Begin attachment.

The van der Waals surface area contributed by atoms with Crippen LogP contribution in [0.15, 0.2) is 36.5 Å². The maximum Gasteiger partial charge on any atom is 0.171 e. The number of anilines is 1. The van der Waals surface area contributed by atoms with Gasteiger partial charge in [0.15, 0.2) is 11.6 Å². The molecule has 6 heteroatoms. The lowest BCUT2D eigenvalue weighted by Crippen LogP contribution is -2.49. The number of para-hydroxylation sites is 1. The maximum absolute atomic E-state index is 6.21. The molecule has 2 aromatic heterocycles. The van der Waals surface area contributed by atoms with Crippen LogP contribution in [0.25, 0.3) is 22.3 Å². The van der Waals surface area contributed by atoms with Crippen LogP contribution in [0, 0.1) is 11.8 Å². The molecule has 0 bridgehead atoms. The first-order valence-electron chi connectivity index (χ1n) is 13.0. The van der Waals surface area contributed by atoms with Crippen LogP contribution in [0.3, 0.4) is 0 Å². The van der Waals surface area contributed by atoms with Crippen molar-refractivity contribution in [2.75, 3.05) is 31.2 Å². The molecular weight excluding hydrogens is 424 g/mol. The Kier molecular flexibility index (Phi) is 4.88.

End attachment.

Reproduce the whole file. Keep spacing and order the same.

The van der Waals surface area contributed by atoms with Crippen LogP contribution in [0.15, 0.2) is 36.5 Å². The maximum Gasteiger partial charge on any atom is 0.171 e. The number of anilines is 1. The van der Waals surface area contributed by atoms with Gasteiger partial charge in [0.15, 0.2) is 11.6 Å². The molecule has 6 heteroatoms. The lowest BCUT2D eigenvalue weighted by Crippen LogP contribution is -2.49. The number of para-hydroxylation sites is 1. The maximum absolute atomic E-state index is 6.21. The molecule has 2 aromatic heterocycles. The van der Waals surface area contributed by atoms with Crippen LogP contribution in [0.25, 0.3) is 22.3 Å². The van der Waals surface area contributed by atoms with Crippen LogP contribution in [0, 0.1) is 11.8 Å². The molecule has 0 bridgehead atoms. The first-order valence-electron chi connectivity index (χ1n) is 13.0. The van der Waals surface area contributed by atoms with Crippen LogP contribution in [0.3, 0.4) is 0 Å². The van der Waals surface area contributed by atoms with Crippen molar-refractivity contribution in [2.75, 3.05) is 31.2 Å². The molecular weight excluding hydrogens is 424 g/mol. The Kier molecular flexibility index (Phi) is 4.88.